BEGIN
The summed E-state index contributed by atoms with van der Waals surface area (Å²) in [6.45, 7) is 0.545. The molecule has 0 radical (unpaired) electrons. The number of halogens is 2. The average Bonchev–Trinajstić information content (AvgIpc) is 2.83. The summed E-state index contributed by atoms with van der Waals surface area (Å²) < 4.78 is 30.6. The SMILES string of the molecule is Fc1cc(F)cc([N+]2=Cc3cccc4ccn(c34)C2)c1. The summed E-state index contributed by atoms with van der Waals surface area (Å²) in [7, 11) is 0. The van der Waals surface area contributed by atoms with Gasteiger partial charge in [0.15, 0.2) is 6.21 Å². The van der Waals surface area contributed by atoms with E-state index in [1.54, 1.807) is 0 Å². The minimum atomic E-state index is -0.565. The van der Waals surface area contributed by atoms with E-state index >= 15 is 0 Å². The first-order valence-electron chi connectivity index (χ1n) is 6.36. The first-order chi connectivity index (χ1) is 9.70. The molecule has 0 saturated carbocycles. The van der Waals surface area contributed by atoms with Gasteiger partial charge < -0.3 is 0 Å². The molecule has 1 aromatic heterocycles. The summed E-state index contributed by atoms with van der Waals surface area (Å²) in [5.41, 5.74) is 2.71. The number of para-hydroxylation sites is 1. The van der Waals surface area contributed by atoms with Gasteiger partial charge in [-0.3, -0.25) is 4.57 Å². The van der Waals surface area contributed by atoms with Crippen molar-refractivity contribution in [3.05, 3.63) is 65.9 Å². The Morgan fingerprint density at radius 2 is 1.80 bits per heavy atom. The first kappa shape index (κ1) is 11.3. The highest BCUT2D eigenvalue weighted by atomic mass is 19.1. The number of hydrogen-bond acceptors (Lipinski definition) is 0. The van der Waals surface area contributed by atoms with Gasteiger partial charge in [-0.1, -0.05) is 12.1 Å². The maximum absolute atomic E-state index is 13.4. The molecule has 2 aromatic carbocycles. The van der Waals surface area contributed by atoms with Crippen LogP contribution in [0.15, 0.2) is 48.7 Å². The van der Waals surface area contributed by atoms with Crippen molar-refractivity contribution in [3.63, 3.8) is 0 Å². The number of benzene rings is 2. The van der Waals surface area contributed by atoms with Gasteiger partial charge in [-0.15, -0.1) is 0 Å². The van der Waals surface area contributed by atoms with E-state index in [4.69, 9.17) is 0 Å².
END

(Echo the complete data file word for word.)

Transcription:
The summed E-state index contributed by atoms with van der Waals surface area (Å²) in [6.45, 7) is 0.545. The molecule has 0 radical (unpaired) electrons. The number of halogens is 2. The average Bonchev–Trinajstić information content (AvgIpc) is 2.83. The summed E-state index contributed by atoms with van der Waals surface area (Å²) < 4.78 is 30.6. The SMILES string of the molecule is Fc1cc(F)cc([N+]2=Cc3cccc4ccn(c34)C2)c1. The summed E-state index contributed by atoms with van der Waals surface area (Å²) in [7, 11) is 0. The van der Waals surface area contributed by atoms with Gasteiger partial charge in [0.15, 0.2) is 6.21 Å². The van der Waals surface area contributed by atoms with E-state index in [1.54, 1.807) is 0 Å². The minimum atomic E-state index is -0.565. The van der Waals surface area contributed by atoms with E-state index >= 15 is 0 Å². The first-order valence-electron chi connectivity index (χ1n) is 6.36. The first-order chi connectivity index (χ1) is 9.70. The molecule has 0 saturated carbocycles. The van der Waals surface area contributed by atoms with Gasteiger partial charge < -0.3 is 0 Å². The molecule has 1 aromatic heterocycles. The summed E-state index contributed by atoms with van der Waals surface area (Å²) in [5.41, 5.74) is 2.71. The number of para-hydroxylation sites is 1. The van der Waals surface area contributed by atoms with Gasteiger partial charge in [-0.3, -0.25) is 4.57 Å². The van der Waals surface area contributed by atoms with Crippen molar-refractivity contribution in [3.05, 3.63) is 65.9 Å². The Morgan fingerprint density at radius 2 is 1.80 bits per heavy atom. The first kappa shape index (κ1) is 11.3. The highest BCUT2D eigenvalue weighted by atomic mass is 19.1. The number of hydrogen-bond acceptors (Lipinski definition) is 0. The van der Waals surface area contributed by atoms with Gasteiger partial charge in [-0.1, -0.05) is 12.1 Å². The maximum absolute atomic E-state index is 13.4. The molecule has 2 aromatic carbocycles. The van der Waals surface area contributed by atoms with Crippen LogP contribution in [0.15, 0.2) is 48.7 Å². The van der Waals surface area contributed by atoms with Crippen molar-refractivity contribution in [3.63, 3.8) is 0 Å². The number of benzene rings is 2. The van der Waals surface area contributed by atoms with Gasteiger partial charge in [-0.15, -0.1) is 0 Å². The van der Waals surface area contributed by atoms with E-state index in [4.69, 9.17) is 0 Å².